September is suicide prevention awareness month, a time to highlight the steps individuals can take to support loved ones who might be thinking about suicide. Evidence suggest that straightforward, concrete actions in response to a person having suicidal thoughts, including asking about suicide directly, reducing access to lethal means, being there, connecting to support, and following up, can help save lives.
The National Suicide Prevention Lifeline (1-800-273-8255) says that the following behaviors may indicate an individual is thinking about harming themselves, especially if these behaviors have changed or increased recently.
- Talking about wanting to die or to kill themselves
- Looking for a way to kill themselves, like searching online or buying a gun
- Talking about feeling hopeless or having no reason to live
- Talking about feeling trapped or in unbearable pain
- Talking about being a burden to others
- Increasing the use of alcohol or drugs
- Acting anxious or agitated; behaving recklessly
- Sleeping too little or too much
- Withdrawing or isolating themselves
- Showing rage or talking about seeking revenge
- Extreme mood swings
Certain populations are also statistically more vulnerable to suicide, including American Indian and Alaska natives, veterans, LGBTQ individuals, and older men. If you are thinking about suicide, call the National Suicide Prevention Lifeline at 1-800-273-8255.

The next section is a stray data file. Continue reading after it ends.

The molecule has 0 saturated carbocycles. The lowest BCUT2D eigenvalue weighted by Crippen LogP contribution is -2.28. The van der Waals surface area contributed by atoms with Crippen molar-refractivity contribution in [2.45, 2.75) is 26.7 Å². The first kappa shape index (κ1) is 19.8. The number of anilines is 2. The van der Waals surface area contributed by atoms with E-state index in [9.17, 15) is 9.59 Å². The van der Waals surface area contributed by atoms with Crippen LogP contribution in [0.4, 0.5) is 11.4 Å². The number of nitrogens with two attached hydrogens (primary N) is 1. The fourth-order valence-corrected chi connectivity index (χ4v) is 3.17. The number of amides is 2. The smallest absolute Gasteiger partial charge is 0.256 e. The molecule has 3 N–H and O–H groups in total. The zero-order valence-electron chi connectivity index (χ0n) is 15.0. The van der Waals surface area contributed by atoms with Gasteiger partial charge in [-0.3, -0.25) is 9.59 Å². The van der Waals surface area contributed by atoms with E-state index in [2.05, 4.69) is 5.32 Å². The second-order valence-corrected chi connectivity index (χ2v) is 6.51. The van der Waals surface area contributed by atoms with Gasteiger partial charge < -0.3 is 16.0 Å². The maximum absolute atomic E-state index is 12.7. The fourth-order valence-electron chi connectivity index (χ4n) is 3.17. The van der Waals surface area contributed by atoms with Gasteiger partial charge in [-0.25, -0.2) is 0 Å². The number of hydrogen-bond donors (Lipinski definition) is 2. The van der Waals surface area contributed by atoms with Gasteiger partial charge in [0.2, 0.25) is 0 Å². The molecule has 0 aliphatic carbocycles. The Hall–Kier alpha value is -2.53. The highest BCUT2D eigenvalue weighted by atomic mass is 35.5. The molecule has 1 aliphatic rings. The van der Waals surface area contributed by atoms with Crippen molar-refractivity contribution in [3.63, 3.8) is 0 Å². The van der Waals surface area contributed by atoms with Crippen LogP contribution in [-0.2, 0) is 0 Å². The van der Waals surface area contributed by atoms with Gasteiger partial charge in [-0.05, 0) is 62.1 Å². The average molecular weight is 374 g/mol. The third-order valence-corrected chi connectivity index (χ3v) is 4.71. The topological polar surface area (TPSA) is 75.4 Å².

The National Suicide Prevention Lifeline highlights the following steps to #BeThe1To help someone thinking about suicide:
- Ask directly. Research has shown direct questions help open the door for people to talk about how they’re feeling and ask for help. Asking a person whether they are thinking about suicide or hurting themselves has not been found to have adverse effects. After you’ve asked the question, listen calmly, without judgment, to encourage them to share openly with you.
- Keep them safe. If a person is thinking about suicide, an important early step is to limit their access to objects they could use to hurt themselves, especially if they’ve been thinking about a specific suicide method. This can include firearms, medication, poison, knives, or other dangerous objects. These items can be locked securely or removed entirely from the home.
- Be there. Do what you can to show the person you support them, which may mean being with them physically, talking on the phone, or arranging for someone else to join them. Limiting isolation for someone in crisis is important.
- Help them Connect. You’ve taken the vital first steps, but now it’s time to let professionals help as well. The Suicide Prevention Lifeline is a quick resource available 24/7, via talk or text, and also includes Spanish language support and TTY options for the deaf and hard of hearing. It is also good to discuss the mental health resources available to the individual in their community and develop a safety plan.
- Follow up. Knowing someone cares about them goes a long way toward helping someone in crisis. In the days, weeks, and months following the crisis, continue to touch base and ask how they’re doing.
These steps have been proven to be effective at reducing and preventing suicide. Most people who consider suicide or survive a suicide attempt do not end up dying by suicide, and the actions of the people around them can make a difference. Learning to identify warning signs and then ask directly, keep them safe, be there, help them connect, and follow up can save lives.